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New York
St. Louis
Kansas City
San Francisco

Full report

Prepared at the Federal Reserve Bank of Richmond and based on information collected before April 4, 2011. This document summarizes comments received from businesses and other contacts outside the Federal Reserve and is not a commentary on the views of Federal Reserve officials.

Reports from the twelve Federal Reserve Districts indicated that economic activity generally continued to improve since the last report. While many Districts described the improvements as only moderate, most Districts stated that gains were widespread across sectors, and Kansas City described its economic gains as solid. Manufacturing continued to lead, with virtually every District citing examples of steady improvement, often with reports of increased hiring. Retailers in the Boston District reported mixed sales results and retail sales remained weak in the Richmond District, but all other Districts experienced at least slight gains in consumer spending and the New York District cited robust sales. Business services, including freight-related activities, improved in most Districts. Loan demand was either unchanged or up slightly in most Districts, with New York, St. Louis, and Kansas City citing weaker lending. Residential and commercial real estate performance varied across Districts. Seven of the Districts described commercial real estate as slightly improved, while five noted that their markets were flat. While most Districts noted little change in their residential real estate markets, half of the Districts cited at least pockets of weakening.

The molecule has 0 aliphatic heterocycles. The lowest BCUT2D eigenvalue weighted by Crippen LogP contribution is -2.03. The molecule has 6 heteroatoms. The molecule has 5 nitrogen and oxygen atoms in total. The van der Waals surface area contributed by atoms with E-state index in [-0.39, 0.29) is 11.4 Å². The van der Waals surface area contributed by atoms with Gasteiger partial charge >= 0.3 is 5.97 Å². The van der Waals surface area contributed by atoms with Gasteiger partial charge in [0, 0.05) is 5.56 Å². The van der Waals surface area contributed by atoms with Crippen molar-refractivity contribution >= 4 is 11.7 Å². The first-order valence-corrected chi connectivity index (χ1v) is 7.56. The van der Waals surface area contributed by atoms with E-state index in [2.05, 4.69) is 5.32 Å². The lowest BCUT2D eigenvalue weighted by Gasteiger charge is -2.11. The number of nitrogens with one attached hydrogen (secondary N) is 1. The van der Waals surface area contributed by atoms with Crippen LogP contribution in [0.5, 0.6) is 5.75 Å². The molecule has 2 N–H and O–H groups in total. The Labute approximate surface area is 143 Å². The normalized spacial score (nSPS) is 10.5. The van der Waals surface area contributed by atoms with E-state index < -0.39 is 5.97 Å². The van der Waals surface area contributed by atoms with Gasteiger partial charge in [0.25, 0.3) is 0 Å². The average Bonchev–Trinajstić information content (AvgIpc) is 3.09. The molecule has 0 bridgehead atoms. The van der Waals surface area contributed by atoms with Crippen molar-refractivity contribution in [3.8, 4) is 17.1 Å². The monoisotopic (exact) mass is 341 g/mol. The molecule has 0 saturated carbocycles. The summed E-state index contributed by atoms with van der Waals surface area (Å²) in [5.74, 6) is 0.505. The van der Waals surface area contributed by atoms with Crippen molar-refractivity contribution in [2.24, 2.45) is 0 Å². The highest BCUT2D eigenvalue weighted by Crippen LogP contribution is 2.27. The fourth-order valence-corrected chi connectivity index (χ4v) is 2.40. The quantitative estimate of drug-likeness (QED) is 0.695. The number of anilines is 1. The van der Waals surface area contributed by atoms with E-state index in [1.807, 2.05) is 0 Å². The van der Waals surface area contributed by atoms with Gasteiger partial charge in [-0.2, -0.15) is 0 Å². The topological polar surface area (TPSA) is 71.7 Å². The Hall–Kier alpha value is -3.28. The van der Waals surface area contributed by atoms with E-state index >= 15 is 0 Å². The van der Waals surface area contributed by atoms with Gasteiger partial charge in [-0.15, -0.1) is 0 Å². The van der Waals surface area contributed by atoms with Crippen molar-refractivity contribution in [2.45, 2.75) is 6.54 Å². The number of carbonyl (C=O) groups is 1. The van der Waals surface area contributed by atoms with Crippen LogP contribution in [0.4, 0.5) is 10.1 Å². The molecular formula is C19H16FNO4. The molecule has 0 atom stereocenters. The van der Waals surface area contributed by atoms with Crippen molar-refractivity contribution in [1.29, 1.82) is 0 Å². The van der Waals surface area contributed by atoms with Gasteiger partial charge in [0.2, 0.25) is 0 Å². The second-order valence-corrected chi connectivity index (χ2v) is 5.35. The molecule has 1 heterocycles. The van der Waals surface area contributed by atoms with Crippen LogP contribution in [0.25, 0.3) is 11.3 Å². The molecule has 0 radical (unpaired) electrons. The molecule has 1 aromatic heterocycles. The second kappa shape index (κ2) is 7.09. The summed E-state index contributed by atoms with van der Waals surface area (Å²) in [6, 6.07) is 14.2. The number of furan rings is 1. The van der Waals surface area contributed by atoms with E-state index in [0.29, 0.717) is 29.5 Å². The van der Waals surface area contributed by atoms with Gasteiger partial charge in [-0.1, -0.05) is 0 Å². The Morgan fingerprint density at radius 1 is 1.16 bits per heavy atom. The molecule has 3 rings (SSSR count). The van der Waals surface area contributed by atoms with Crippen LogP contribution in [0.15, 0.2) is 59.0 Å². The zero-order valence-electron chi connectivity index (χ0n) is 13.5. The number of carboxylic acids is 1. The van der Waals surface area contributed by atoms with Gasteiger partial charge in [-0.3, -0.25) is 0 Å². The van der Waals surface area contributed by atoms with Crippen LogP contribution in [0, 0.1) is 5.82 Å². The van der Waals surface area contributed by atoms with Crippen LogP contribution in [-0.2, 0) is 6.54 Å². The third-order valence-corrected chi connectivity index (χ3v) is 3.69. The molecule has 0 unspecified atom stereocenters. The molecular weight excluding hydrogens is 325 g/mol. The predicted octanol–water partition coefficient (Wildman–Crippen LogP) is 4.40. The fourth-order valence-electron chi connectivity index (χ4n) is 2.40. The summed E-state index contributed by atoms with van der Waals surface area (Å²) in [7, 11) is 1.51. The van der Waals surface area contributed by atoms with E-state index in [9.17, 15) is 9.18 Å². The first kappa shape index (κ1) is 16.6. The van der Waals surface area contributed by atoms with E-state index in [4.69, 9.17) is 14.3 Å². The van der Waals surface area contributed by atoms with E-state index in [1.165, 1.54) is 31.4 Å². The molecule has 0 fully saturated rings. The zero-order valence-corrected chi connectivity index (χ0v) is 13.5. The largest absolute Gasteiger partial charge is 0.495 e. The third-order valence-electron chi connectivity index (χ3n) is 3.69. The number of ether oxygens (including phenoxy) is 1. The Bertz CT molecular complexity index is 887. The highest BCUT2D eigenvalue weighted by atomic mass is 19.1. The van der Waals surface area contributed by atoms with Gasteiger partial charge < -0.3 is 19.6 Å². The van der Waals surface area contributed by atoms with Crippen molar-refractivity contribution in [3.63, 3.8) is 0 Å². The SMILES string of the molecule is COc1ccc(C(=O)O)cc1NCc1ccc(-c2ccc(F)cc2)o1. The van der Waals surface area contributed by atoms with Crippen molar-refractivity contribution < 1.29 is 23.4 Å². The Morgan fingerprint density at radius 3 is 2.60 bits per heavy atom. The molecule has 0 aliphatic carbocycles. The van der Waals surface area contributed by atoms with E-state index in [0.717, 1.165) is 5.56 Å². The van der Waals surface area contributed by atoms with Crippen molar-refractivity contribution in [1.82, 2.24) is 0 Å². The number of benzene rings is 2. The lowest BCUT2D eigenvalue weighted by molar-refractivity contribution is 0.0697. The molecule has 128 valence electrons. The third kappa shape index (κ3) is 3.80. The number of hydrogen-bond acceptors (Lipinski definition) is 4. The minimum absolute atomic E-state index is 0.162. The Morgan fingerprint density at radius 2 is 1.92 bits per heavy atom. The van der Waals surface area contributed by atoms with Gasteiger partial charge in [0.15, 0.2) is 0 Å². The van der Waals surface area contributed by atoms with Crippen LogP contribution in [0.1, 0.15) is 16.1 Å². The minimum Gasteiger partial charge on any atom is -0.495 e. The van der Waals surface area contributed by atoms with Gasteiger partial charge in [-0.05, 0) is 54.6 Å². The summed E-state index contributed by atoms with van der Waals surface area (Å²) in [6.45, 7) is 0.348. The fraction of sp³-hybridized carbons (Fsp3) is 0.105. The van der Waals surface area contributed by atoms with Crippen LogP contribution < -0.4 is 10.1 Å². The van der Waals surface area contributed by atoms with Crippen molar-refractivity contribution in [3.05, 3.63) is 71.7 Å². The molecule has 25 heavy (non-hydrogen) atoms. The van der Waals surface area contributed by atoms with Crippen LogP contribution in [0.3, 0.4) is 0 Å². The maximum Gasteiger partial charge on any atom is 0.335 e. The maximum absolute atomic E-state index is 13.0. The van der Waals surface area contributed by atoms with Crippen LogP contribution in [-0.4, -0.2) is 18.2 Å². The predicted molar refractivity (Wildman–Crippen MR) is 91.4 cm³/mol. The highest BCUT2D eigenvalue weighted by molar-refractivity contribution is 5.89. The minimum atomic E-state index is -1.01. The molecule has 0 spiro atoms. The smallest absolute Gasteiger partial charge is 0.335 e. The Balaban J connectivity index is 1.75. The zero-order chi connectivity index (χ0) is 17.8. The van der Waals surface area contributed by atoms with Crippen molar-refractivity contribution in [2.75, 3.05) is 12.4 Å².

Reports focusing on the near-term outlook were most often upbeat. Some Districts, however, also noted that uncertainties remained high. Boston, Philadelphia, Richmond, Atlanta, Chicago, Minneapolis, and Dallas all noted actual or expected disruptions to sales and production as a result of the tragedy in Japan. Most Districts reported signs of improvement in at least some of their labor markets and Boston, Richmond, Chicago, and Kansas City cited examples of concern among their contacts about being able to obtain certain types of skilled workers. Some businesses in the Philadelphia and Cleveland Districts still preferred to hire temporary over permanent workers.

Wage pressures were described by most Districts as weak or subdued, but higher commodity costs were widely reported to be putting increasing pressures on prices. Energy prices were cited most often, but raw materials in general were an increasing concern of businesses. The ability to pass through cost increases varied across Districts, with manufacturers generally finding less resistance to price increases than either retail or construction (where weak demand was a limiting factor).

Consumer Spending and Tourism
Consumer spending picked up modestly across most Districts since the last report. Consumers were shopping for necessities and looking for lower-priced options or promotional items in the Boston, Chicago, and San Francisco Districts. New York reported strong retail sales in February and March, but noted weaker sales at two major retail chains in New York. Retailers in the Cleveland District reported higher sales relative to a year ago, although a few contacts cited considerable stress in the low- to mid-market segments. Richmond reported weak sales, including for big-ticket items, and Boston received mixed sales reports. Big-ticket sales, particularly for home furnishings, picked up in the Boston, Philadelphia, and Dallas Districts, but remained subdued in the San Francisco District.